The measurement is taken from the cylinder with a small whole in the middle and the measurement are taken with reference to that point, the fluid becomes stationary at the leading windward edge of the cylinder; the pressure of the fluid here is the stagnation pressure at this point the total pressure is '0' zero, i.e. theta 180 is zero. The fluid particles flow around the surface of the cylinder on either side of the stagnation point with an increase in velocity in the streamwise direction. This causes a drop in pressure. The flow corresponds to the Reynolds number when the Reynolds number is <0.1 then the flow around the object is normal it shows the object is not moving with great velocity.

But when R=10Â³ to 2.5*10^5 then velocity at the stagnation point is 0, shown on the fig1(b) the flow with a laminar boundary layer. Here the separation of the boundary layer occurs upstream of the maximum thickness, which gives a larger turbulent wake or more drag force when compared to fig (a) or (c). This causes large pressure force in the streamwise direction if R is typically less than 2.5*10^5 and at the separation point the pressure decreases and the velocity increases since velocity and pressure are inversely proportional to each other laminar flow is smooth flow and no energy is given to the surrounding layers.

In the fig (c) the Reynolds number R>2.5 the boundary layer is turbulent and is much less susceptible to the adverse pressure gradient in the flow, thus delaying the separation until further downstream from the point of maximum thickness as shown. The wake or the drag force is less when compared to the flow on the fig (b) here the flow is turbulent, this has the property of mixing with adjacent layers.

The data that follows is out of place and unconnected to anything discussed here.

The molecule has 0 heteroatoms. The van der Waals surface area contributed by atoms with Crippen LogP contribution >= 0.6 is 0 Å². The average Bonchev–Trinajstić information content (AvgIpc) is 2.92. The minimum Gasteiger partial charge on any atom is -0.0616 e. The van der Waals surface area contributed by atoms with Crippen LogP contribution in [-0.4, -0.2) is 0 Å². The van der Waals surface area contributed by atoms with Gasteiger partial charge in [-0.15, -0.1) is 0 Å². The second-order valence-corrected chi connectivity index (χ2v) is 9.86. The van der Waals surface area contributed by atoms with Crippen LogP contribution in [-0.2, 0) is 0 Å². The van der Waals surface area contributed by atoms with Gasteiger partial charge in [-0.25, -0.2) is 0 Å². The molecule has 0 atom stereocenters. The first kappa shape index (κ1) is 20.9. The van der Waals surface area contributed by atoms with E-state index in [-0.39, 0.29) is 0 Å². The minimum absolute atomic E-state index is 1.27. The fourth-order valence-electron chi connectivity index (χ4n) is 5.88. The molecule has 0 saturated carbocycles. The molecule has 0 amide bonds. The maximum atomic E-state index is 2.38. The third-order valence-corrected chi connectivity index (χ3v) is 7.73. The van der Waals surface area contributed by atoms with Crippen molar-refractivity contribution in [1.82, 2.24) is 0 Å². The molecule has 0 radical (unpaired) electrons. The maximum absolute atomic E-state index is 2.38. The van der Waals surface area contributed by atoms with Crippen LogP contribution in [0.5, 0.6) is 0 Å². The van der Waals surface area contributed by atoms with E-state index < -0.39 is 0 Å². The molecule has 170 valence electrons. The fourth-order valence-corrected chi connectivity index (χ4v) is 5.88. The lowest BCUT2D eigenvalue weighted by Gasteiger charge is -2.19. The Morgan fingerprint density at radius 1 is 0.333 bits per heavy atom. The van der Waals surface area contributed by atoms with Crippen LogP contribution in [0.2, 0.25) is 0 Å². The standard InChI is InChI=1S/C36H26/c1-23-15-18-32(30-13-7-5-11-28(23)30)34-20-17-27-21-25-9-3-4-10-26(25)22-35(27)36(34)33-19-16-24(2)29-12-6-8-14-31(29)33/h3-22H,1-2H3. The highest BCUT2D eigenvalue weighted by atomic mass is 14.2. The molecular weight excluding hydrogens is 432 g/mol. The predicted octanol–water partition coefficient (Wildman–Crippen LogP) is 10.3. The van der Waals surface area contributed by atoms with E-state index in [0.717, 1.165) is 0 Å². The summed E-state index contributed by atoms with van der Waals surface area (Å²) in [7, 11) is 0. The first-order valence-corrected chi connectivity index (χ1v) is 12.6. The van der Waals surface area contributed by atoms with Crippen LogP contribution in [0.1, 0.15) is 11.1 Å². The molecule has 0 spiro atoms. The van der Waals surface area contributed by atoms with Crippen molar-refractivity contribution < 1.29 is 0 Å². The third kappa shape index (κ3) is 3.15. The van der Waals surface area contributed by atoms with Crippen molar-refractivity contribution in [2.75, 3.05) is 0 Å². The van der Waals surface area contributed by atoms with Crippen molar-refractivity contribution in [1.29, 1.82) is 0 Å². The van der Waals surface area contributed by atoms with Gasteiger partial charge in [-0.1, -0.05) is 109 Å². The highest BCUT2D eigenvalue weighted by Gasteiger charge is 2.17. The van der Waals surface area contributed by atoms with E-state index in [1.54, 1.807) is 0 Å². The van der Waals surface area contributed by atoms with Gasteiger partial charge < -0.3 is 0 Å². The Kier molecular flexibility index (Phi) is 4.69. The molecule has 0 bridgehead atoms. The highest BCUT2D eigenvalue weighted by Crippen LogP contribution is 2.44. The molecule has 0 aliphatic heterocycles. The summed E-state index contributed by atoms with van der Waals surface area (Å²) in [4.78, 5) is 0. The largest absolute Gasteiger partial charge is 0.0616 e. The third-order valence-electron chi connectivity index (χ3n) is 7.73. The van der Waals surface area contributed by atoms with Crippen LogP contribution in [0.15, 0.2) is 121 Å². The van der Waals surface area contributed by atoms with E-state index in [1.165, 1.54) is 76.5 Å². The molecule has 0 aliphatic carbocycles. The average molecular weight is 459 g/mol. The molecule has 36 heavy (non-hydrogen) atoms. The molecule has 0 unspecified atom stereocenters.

From the lab measurements we came to know that R is more than 2.5*10^5 from 1-5 sets, we come to know that the flow is turbulent. We can notice that the measured pressure is decreasing from set 1 to set 5 it can be shown at measuring point at 270 deg, where the pressure for set 1 is -155 pa and for set 5 was -720pa. So from this we come to know the velocity increases since it's inversely proportional to the pressure which can be checked by the calculated equations for Free-stream flow velocity 'Uâˆž' where the velocity for set1 is (9.0690m/s) and for set 5 is (20.279m/s).

From the Graph 6 shows the Drag against Reynolds number. At the beginning the drag was too less at Cd= -2.21 at R=7400 and it increases rapidly Cd=-1.59 vs R=10683 from there we can see slight fluctuations in the graph where Cd=-1.62 vs R=13083 point where the drag has a slight decrease when compared to the previous point and so on.

## Conclusion:

The objectives of the experiment have been achieved by successfully obtaining the results and the pressure distribution has been analysed. There were some difficulties at some stage which have been solved by finding another helpful guiding book; there may be some errors in the log book due to calculation faults, computational and reading errors.